Citizens should unite under common needs rather than issues that divide the country

Over the next few months, hundreds of polls will be conducted across the U.S. in an attempt to predict the outcome of the general political election. These polls will range in topic from gay rights to abortion to gun control to taxes to the Ten Commandments. However, it doesn’t matter what the topic is, as all of these polls will inevitably prove one point: Americans disagree on everything. Not only do we disagree – we disagree vehemently.

In a Gallup Poll conducted earlier this year, more than two-thirds of Americans report giving “quite a lot” of thought to the presidential election this year – the highest such number Gallup has ever recorded. It’s comforting to know people are paying attention. Unfortunately, all of this focus on the election seems to go hand in hand with a focus on what divides us as a nation.

We hear fierce debate on talk shows, newscasts and even from the presidential candidates, on politically and socially divisive issues like abortion and gay rights. It is easy to believe that is what the election should be about, but such a belief is incorrect.

Though there are many issues on which Americans do not agree, there are a few – a very important few – on which we do. According to interviews with American citizens that were conducted during Democratic presidential candidate Barack Obama’s past senatorial campaign, there are some beliefs that seem to hold true across the board of race, religion and class. For example: The belief that anyone who is willing to work should be able to find a job that pays a decent wage.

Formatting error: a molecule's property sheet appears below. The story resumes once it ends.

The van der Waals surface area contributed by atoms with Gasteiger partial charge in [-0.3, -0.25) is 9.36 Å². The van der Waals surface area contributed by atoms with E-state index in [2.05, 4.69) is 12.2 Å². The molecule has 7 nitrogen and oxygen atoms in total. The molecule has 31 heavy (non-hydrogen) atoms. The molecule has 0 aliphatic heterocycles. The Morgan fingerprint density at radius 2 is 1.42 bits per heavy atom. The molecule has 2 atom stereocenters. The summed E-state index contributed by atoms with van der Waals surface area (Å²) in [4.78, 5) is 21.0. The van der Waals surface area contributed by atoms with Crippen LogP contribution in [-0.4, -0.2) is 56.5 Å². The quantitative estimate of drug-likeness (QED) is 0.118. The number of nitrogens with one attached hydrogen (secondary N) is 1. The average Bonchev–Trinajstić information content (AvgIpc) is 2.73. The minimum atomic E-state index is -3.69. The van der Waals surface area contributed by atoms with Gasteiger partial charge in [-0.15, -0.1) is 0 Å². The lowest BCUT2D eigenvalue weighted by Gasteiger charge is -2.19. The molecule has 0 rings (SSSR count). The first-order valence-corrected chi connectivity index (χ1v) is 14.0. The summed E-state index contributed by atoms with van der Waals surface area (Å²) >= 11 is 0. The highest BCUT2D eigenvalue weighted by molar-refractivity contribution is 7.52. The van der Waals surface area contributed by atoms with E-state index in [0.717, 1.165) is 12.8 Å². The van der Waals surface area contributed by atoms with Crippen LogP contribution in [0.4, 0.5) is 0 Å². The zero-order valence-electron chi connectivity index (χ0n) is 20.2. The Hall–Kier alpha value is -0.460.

Or the belief that we should leave the next generation better off than the ones that came before. The desire to be safe from both criminals and terrorists. The desire for clean air and clean water. The desire to be able to spend time at home with family. These hopes that we will forever hold in common should define the election of a new president, not those issues that divide us.

In choosing our next president, we are choosing the next leader of our nation and the voice of our people. The whole nation must be behind a final decision on election night – not just the voters who check his name at the polls. It is important that we choose someone who is genuinely looking to help our country move forward and not just looking for another partisan political victory.

Social progress will not be made by one side forcing the other to bend to their political will (like in California, where the ban on same-sex marriage was lifted last month, according to the Washington Post). It will be made through discussion and compromise and remembering that there is much more that unites us than divides us.

It is only in focusing on reaching those goals we have in common – rather than focusing on those issues on which we will never agree – that we as a nation will be able to move forward.

Jessica Hensley is a sophomore in political science. Please send comments to